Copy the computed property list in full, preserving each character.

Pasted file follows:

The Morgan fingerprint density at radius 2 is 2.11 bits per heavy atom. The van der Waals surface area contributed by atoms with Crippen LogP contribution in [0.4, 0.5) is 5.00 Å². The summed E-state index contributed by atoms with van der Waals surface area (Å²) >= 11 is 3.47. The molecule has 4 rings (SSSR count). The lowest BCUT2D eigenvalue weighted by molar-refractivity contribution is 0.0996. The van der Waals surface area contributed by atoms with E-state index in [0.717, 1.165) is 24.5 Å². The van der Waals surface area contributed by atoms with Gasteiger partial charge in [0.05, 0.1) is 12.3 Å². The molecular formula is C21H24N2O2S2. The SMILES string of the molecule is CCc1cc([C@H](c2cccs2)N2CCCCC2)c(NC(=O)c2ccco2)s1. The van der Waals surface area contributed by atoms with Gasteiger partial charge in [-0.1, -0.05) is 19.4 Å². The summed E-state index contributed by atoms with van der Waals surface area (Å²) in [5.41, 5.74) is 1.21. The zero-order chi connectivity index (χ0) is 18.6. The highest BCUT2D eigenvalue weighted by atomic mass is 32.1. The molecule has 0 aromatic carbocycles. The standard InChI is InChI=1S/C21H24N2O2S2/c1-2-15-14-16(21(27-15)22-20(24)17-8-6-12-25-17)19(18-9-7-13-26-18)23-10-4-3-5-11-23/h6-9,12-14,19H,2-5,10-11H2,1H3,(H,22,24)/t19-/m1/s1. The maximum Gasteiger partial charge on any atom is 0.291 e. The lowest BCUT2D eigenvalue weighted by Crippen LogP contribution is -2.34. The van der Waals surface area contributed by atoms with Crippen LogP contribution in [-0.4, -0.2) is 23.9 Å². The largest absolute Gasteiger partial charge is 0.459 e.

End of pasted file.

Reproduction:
The Morgan fingerprint density at radius 2 is 2.11 bits per heavy atom. The van der Waals surface area contributed by atoms with Crippen LogP contribution in [0.4, 0.5) is 5.00 Å². The summed E-state index contributed by atoms with van der Waals surface area (Å²) >= 11 is 3.47. The molecule has 4 rings (SSSR count). The lowest BCUT2D eigenvalue weighted by molar-refractivity contribution is 0.0996. The van der Waals surface area contributed by atoms with E-state index in [0.717, 1.165) is 24.5 Å². The van der Waals surface area contributed by atoms with Gasteiger partial charge in [0.05, 0.1) is 12.3 Å². The molecular formula is C21H24N2O2S2. The SMILES string of the molecule is CCc1cc([C@H](c2cccs2)N2CCCCC2)c(NC(=O)c2ccco2)s1. The van der Waals surface area contributed by atoms with Gasteiger partial charge in [-0.1, -0.05) is 19.4 Å². The summed E-state index contributed by atoms with van der Waals surface area (Å²) in [5.41, 5.74) is 1.21. The zero-order chi connectivity index (χ0) is 18.6. The highest BCUT2D eigenvalue weighted by atomic mass is 32.1. The molecule has 0 aromatic carbocycles. The standard InChI is InChI=1S/C21H24N2O2S2/c1-2-15-14-16(21(27-15)22-20(24)17-8-6-12-25-17)19(18-9-7-13-26-18)23-10-4-3-5-11-23/h6-9,12-14,19H,2-5,10-11H2,1H3,(H,22,24)/t19-/m1/s1. The maximum Gasteiger partial charge on any atom is 0.291 e. The lowest BCUT2D eigenvalue weighted by Crippen LogP contribution is -2.34. The van der Waals surface area contributed by atoms with Crippen LogP contribution in [-0.4, -0.2) is 23.9 Å². The largest absolute Gasteiger partial charge is 0.459 e.